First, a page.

Retired Army Gen. David Petraeus, closing in on a court date during which he is expected to plead guilty to mishandling classified information, was back in Iraq last week for the first time in three years, meeting with academics and leaders in the Kurdistan region.
Petraeus, in a post published today on The Washington Post’s World Views blog, weighed in on a variety of issues about the Islamic State militant group and security in the region.
It is Petraeus’s blunt reaction to an Iranian counterpart, Maj. Gen. Qassem Soleimani, that is particularly buzzworthy, however. Asked about widely distributed photographs of the Iranian military leader in Iraq recently, Petraeus said he has “several thoughts when I see the pictures of him, but most of those thoughts probably aren’t suitable for publication in a family newspaper like yours.”
“What I will say is that he is very capable and resourceful individual, a worthy adversary. He has played his hand well,” Petraeus said. “But this is a long game, so let’s see how events transpire.”
Petraeus added that Iranian influence across the Middle East is rarely helpful to the United States and its allies. The foremost threat to Iraq’s long term security, he said, isn’t the Islamic State, it’s Iranian-backed militias and the volatility they bring.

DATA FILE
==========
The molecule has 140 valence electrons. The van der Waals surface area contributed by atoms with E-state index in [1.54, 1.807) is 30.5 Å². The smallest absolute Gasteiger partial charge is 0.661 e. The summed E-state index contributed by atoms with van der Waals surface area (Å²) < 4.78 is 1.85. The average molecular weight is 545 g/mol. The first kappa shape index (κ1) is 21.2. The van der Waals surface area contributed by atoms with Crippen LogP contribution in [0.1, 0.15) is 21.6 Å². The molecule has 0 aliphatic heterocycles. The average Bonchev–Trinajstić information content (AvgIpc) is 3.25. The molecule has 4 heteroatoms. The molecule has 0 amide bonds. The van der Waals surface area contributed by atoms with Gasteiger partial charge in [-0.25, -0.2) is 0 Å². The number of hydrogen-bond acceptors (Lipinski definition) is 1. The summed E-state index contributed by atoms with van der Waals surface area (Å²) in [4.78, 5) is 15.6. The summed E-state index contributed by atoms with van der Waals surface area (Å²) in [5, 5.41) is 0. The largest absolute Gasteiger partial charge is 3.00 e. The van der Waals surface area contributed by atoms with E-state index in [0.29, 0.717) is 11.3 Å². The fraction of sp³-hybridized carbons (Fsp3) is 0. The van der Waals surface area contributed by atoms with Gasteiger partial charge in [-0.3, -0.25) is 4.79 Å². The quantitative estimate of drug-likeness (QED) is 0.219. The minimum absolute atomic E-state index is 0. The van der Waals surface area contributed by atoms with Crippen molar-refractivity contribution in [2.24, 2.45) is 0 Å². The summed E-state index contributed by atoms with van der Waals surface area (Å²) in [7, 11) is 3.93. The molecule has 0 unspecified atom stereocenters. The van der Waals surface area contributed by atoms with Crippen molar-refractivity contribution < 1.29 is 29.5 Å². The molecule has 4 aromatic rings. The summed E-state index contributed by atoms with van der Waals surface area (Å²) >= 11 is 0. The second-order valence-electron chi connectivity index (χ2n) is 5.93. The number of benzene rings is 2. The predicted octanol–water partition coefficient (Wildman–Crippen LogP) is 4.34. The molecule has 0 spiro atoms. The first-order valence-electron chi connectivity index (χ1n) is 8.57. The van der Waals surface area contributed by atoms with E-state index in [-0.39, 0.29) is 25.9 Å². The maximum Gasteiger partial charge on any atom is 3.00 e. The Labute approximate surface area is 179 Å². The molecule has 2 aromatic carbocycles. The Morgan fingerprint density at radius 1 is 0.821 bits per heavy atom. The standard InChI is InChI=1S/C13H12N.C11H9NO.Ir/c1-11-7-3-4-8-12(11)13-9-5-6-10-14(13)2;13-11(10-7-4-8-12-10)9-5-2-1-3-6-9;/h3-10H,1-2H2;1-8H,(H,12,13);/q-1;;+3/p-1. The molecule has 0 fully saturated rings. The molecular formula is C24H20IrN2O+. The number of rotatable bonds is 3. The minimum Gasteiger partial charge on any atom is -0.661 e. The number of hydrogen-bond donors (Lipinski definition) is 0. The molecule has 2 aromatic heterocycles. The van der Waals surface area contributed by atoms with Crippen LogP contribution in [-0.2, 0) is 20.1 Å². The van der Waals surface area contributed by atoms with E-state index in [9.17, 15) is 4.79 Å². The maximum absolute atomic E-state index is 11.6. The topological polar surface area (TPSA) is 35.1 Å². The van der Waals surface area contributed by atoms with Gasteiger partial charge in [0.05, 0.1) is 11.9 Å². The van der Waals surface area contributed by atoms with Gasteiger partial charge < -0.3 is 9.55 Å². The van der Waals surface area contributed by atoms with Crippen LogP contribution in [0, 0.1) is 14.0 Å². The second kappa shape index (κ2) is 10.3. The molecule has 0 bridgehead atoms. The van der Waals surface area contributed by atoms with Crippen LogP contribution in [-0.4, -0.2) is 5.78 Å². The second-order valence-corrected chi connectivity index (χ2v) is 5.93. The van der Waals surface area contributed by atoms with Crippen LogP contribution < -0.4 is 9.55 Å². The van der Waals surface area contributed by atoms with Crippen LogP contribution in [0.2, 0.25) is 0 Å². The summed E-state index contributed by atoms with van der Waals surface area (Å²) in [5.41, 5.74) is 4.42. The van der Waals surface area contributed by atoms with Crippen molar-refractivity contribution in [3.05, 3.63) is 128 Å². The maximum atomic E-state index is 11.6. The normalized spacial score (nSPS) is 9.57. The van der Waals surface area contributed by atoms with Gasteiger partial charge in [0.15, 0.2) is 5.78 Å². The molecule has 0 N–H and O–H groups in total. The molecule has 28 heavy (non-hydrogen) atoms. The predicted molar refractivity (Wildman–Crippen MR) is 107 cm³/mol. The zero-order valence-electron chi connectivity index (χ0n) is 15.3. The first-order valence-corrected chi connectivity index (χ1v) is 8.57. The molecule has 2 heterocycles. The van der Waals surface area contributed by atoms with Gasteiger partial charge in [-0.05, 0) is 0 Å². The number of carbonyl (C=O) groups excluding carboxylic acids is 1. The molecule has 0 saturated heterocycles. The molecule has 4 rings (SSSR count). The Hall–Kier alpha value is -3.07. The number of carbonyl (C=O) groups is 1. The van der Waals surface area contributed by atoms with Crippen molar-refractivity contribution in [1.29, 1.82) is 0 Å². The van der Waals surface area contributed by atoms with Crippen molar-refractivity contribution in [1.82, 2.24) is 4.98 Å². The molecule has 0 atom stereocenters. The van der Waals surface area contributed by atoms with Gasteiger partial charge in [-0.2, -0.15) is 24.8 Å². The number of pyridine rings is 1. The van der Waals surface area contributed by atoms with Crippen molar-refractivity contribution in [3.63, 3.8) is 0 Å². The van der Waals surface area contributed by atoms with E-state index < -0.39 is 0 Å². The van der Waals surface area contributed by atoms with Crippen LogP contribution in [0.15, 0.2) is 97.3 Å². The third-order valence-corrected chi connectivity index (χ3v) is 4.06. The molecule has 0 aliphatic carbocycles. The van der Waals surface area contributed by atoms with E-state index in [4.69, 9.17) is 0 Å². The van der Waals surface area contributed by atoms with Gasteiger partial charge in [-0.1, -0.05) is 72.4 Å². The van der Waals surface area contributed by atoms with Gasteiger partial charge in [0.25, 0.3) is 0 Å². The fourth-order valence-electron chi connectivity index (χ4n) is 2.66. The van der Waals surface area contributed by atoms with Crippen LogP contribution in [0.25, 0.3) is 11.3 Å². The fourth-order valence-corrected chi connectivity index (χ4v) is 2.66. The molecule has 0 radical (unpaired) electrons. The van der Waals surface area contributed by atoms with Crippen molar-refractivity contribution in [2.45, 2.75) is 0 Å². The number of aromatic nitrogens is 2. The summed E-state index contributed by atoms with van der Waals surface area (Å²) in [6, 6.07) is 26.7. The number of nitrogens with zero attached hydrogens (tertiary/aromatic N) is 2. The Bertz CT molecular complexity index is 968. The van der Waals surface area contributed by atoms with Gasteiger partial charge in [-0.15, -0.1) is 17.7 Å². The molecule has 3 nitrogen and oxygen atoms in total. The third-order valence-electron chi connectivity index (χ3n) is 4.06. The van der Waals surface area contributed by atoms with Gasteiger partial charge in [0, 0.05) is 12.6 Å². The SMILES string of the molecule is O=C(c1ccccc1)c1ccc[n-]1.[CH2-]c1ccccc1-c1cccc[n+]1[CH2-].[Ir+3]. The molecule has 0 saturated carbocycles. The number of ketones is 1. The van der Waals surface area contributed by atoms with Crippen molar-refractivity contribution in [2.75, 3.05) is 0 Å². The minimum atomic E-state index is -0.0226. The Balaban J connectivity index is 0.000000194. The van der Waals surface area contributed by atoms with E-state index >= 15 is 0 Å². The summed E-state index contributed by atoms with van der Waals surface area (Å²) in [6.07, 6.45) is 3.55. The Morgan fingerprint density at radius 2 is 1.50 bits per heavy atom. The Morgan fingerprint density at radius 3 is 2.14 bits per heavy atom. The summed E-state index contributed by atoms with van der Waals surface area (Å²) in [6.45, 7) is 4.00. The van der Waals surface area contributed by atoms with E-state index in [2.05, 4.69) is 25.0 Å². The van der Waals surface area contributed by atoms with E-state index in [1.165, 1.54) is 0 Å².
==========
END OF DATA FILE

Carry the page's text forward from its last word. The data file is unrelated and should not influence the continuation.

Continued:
Petraeus also relayed an old story. In 2008 — the same year that the U.S. Embassy in Baghdad’s Green Zone was shelled by Iranian-backed militias — Soleimani sent a message to Petraeus, the retired general said. It read: “General Petraeus, you should be aware that I, Qassem Soleimani, control Iran’s policy for Iraq, Syria, Lebanon, Gaza, and Afghanistan.”
He replied, through a messenger, by telling Soleimani to “pound sand,” Petraeus told The Post’s Liz Sly. A former executive officer of Petraeus’s, retired Col. Peter R. Mansoor, relayed a similar story in his 2013 book, “Surge: My Journey with General David Petraeus and the Remaking of the Iraq War.”
“In so many words, they were told to pound sand,” Mansoor wrote.
UPDATE: 1:10 p.m.: Wesley Morgan, a national security writer, adds the following on Petraeus’s exchange, based on the book “The Endgame,” by New York Times writer Michael Gordon: